Tom Steyer made billions of dollars on his ability to understand how corporations work.
From 1986 until 2012, he founded and ran Farallon Capital Management. His hedge fund managed money for “institutions, including college endowments, charitable foundations and pension plans, and for high net worth individuals.” The company made Steyer a billionaire, and continues to operate today.
In a 2017 interview with Forbes, Steyer gave some insight into what drew him into the investing field in the first place—and it wasn’t politics.
“I’m really fascinated with systems and how they work and also I love doing puzzles,” he said at the time. “Investing to a large extent is trying to look forward” which he said is “relaxing and exciting at the same time.”
Steyer left the company in 2012 to focus full-time on progressive causes. His move into politics led him to a presidential campaign where he is now preparing to appear on the debate stage in October alongside his fellow candidates for the first time.
The former investor has spent millions of his own dollars to jumpstart his presidential candidacy, but has had trouble breaking through in the crowded Democratic field. Nationally, Steyer remains below 1% in the polls, according to the Real Clear Politics polling average — but his numbers are considerably higher in the early primary states, thanks to heavy advertising spending.
His campaign has qualified for the Oct. 15 debate — giving him much needed exposure — but the requirements will become more arduous for the November debate and beyond.
“Break the corporate stranglehold”
Steyer recently sat down with Rick Newman for Yahoo Finance’s Meet the Candidate series. When the subject turned to corporate influence, Steyer revealed that his perspective on the corporate world has changed dramatically from 2017.
"I am saying to you here right now. Break the corporate stranglehold. They've bought the government," he said in the interview.
In fact, he’s made his efforts to curb corporate influence as one of his campaign’s preeminent issues (alongside climate change). He argues that restraining corporate influence must come before things like health care, or education reform, or even raising the minimum wage.
"I think it's really important to tell the American people, actually, in order to get any of those things to happen, we're going to have to break the corporate stranglehold on our government," he told Yahoo Finance.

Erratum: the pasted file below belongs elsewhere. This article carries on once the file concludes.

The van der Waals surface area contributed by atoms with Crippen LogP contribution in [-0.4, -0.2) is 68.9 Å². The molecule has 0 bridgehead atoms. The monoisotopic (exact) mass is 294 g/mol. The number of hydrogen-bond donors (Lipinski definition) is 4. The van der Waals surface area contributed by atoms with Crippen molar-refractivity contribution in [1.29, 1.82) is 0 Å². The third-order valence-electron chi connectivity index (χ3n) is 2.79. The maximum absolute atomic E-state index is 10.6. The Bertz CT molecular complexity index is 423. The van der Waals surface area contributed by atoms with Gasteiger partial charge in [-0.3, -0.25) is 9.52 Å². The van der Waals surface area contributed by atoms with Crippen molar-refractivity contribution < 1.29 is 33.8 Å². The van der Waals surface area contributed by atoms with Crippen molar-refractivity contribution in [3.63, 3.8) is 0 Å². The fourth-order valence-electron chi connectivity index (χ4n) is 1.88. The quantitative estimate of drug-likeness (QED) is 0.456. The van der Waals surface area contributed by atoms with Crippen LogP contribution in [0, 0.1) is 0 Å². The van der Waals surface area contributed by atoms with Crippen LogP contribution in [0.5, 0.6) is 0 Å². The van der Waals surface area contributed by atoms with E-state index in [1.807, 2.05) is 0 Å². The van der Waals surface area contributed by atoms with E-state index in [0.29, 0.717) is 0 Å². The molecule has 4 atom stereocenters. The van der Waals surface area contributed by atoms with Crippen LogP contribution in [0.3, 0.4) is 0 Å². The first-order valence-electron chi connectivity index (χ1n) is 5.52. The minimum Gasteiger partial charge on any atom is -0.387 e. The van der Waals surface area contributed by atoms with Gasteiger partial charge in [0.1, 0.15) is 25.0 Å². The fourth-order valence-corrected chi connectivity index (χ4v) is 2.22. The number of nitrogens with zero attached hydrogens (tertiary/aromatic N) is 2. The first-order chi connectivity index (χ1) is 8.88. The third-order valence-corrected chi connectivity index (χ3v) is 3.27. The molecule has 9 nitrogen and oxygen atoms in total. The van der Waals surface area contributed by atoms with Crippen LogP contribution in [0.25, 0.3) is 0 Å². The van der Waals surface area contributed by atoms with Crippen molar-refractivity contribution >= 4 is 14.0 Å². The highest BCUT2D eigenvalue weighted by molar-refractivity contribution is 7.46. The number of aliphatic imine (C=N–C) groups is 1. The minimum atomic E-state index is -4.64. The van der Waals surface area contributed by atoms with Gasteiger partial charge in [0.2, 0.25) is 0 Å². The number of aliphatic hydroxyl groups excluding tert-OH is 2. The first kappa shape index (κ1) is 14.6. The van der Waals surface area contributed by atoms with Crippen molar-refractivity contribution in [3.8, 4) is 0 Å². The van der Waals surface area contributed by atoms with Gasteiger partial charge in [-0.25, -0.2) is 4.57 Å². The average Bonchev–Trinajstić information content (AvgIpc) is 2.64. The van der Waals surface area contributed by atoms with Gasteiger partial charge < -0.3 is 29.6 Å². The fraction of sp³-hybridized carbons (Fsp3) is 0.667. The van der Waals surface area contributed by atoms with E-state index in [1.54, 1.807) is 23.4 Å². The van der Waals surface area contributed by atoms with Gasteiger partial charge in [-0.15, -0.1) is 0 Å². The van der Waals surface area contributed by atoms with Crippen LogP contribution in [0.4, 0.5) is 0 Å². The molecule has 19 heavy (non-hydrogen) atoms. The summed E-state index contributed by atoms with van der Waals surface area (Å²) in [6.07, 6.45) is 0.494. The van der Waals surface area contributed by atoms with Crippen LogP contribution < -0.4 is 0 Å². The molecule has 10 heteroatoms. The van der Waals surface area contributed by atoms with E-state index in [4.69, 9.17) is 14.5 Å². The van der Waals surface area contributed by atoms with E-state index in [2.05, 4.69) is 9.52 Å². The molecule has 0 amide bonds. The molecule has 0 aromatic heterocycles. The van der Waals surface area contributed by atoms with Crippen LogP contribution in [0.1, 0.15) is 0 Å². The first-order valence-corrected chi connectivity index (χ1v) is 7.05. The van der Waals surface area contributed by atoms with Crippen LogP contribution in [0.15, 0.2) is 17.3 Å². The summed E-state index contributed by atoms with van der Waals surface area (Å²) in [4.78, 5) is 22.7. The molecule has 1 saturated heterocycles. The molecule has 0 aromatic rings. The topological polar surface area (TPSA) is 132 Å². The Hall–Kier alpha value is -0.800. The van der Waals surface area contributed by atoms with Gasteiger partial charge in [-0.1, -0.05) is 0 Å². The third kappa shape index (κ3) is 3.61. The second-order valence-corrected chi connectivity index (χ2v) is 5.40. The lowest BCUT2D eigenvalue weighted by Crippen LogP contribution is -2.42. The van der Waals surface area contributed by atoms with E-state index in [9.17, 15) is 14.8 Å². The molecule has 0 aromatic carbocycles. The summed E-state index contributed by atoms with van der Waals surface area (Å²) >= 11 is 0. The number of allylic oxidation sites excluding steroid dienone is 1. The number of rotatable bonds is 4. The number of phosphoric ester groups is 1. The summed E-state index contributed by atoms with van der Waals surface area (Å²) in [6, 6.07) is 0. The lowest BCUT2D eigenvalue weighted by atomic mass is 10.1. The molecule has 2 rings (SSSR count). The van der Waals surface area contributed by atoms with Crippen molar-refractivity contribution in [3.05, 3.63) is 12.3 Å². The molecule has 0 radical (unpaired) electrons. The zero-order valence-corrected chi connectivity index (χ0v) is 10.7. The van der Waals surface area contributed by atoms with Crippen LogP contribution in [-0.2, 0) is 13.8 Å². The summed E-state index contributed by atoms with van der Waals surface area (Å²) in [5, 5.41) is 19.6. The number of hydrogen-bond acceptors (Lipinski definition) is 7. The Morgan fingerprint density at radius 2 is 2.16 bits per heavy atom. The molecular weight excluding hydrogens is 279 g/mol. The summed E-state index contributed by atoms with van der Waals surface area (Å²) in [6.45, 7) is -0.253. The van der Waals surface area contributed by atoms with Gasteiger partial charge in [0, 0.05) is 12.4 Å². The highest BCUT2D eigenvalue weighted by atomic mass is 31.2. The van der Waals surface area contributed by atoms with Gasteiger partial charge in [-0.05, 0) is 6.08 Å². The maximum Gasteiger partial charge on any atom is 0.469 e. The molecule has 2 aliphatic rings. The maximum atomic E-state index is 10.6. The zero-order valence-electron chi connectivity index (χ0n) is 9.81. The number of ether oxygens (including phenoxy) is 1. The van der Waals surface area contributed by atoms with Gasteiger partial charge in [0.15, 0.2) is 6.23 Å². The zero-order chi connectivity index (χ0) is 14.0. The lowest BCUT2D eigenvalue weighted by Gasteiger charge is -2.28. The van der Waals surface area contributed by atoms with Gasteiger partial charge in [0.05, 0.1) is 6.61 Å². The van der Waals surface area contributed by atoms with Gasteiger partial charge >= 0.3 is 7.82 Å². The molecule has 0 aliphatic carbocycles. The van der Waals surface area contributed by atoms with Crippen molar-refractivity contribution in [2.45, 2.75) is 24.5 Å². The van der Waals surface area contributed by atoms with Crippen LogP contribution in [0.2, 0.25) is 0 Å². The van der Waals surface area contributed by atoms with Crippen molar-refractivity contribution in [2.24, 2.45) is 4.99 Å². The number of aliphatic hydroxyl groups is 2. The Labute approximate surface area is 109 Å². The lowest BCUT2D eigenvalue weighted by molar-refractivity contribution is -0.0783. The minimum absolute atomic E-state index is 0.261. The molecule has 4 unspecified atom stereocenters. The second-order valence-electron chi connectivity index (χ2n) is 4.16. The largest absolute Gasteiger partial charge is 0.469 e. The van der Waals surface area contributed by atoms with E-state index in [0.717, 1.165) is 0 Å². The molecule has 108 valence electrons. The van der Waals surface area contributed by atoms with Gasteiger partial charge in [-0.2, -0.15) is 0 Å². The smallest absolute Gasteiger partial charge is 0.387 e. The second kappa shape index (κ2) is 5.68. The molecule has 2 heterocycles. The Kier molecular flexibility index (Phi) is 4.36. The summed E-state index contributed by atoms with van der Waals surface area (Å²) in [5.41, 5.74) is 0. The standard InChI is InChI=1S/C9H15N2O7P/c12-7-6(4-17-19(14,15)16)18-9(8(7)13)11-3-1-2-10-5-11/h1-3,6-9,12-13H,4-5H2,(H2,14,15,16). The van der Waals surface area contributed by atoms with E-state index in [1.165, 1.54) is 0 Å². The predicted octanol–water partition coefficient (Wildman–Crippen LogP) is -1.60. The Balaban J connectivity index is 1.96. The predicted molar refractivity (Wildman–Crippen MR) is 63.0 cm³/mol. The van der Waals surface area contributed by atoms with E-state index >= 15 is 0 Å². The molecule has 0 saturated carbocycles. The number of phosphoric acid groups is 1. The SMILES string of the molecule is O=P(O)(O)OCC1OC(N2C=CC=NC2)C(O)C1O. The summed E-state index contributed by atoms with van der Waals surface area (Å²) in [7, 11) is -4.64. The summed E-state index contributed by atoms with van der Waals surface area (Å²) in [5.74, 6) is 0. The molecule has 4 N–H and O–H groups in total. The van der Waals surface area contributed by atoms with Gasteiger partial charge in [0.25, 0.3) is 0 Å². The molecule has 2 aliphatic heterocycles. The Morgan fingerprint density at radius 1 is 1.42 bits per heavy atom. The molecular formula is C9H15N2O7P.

To solve the problem, Steyer proposes a series of measures from reforming the Federal Election Commission (FEC), to term limits for members of Congress, and instituting national referendums.
Perhaps the most far-reaching (and difficult to enact) proposal would reverse Supreme Court's decision in the 2010 case of Citizens United v. Federal Election Commission, which ruled that campaign spending is a form free speech. The decision is often cited by critics as having unleashed a wave of unrestrained corporate money into the electoral process.
"I know the Supreme Court said it's true, that corporations are people. But we all know corporations aren't people," the billionaire said.
Steyer traces his change to the tax cuts signed into law by President Trump at the end of 2017. “That tax plan proved to me that the corporations are running America,” he said. “It was just such a gift to them at the expense of American people. It's just not right.”
Steyer’s message and the 2020 field
Steyer isn’t the only Democratic candidate with an antipathy towards the corporate world. Vermont Senator Bernie Sanders released a plan on Monday that takes aim at sky-high CEO pay, saying it was “time to send a message to corporate America.” Separately, Massachusetts Senator Elizabeth Warren has a plan to “take power away from the wealthy and the well-connected in Washington.”
What distinguishes Steyer is his long background in the finance world.
In his 2017 Forbes interview, the billionaire discussed his realization of the limitations viewing the world purely through an investing lens.
“The issue with it is you are looking at a specific problem,” he said. “I realized, ‘wow, I’ve been super lucky,’ I love doing this, I’ve had a great career but there are opportunities that we are missing [in the larger society] that are gigantic.”
Ben Werschkul is a producer for Yahoo Finance in Washington, DC.